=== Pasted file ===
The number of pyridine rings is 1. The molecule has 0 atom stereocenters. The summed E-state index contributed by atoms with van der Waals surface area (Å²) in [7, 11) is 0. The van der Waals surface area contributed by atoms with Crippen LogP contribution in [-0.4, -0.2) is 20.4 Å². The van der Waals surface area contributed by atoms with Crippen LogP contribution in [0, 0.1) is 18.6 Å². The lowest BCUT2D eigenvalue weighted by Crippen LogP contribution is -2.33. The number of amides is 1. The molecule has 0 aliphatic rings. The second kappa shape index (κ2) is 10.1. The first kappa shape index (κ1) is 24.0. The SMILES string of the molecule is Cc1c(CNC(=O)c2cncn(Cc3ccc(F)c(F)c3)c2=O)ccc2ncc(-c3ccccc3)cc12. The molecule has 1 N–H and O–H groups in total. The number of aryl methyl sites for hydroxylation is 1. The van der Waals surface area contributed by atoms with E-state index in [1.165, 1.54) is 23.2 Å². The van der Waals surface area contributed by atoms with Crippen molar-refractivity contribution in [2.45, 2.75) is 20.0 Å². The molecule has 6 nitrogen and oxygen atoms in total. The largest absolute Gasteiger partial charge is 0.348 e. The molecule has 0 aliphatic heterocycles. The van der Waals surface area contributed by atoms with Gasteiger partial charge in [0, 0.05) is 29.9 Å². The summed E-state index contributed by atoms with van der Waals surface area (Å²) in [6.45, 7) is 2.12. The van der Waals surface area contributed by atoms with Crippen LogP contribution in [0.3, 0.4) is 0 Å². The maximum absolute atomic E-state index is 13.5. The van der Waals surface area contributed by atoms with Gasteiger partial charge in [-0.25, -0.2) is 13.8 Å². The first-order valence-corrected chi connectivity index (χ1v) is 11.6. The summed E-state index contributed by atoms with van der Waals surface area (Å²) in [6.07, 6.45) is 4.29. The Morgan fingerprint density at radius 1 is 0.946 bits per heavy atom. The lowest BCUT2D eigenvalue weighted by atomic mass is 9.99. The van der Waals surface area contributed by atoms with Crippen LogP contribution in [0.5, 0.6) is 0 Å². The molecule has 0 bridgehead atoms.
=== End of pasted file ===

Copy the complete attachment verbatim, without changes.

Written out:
The number of pyridine rings is 1. The molecule has 0 atom stereocenters. The summed E-state index contributed by atoms with van der Waals surface area (Å²) in [7, 11) is 0. The van der Waals surface area contributed by atoms with Crippen LogP contribution in [-0.4, -0.2) is 20.4 Å². The van der Waals surface area contributed by atoms with Crippen LogP contribution in [0, 0.1) is 18.6 Å². The lowest BCUT2D eigenvalue weighted by Crippen LogP contribution is -2.33. The number of amides is 1. The molecule has 0 aliphatic rings. The second kappa shape index (κ2) is 10.1. The first kappa shape index (κ1) is 24.0. The SMILES string of the molecule is Cc1c(CNC(=O)c2cncn(Cc3ccc(F)c(F)c3)c2=O)ccc2ncc(-c3ccccc3)cc12. The molecule has 1 N–H and O–H groups in total. The number of aryl methyl sites for hydroxylation is 1. The van der Waals surface area contributed by atoms with E-state index in [1.165, 1.54) is 23.2 Å². The van der Waals surface area contributed by atoms with Crippen molar-refractivity contribution in [2.45, 2.75) is 20.0 Å². The molecule has 6 nitrogen and oxygen atoms in total. The largest absolute Gasteiger partial charge is 0.348 e. The molecule has 0 aliphatic heterocycles. The van der Waals surface area contributed by atoms with Gasteiger partial charge in [0, 0.05) is 29.9 Å². The summed E-state index contributed by atoms with van der Waals surface area (Å²) in [6.45, 7) is 2.12. The van der Waals surface area contributed by atoms with Crippen LogP contribution in [0.3, 0.4) is 0 Å². The maximum absolute atomic E-state index is 13.5. The van der Waals surface area contributed by atoms with Gasteiger partial charge in [-0.25, -0.2) is 13.8 Å². The first-order valence-corrected chi connectivity index (χ1v) is 11.6. The summed E-state index contributed by atoms with van der Waals surface area (Å²) in [6.07, 6.45) is 4.29. The Morgan fingerprint density at radius 1 is 0.946 bits per heavy atom. The lowest BCUT2D eigenvalue weighted by atomic mass is 9.99. The van der Waals surface area contributed by atoms with Crippen LogP contribution in [0.5, 0.6) is 0 Å². The molecule has 0 bridgehead atoms.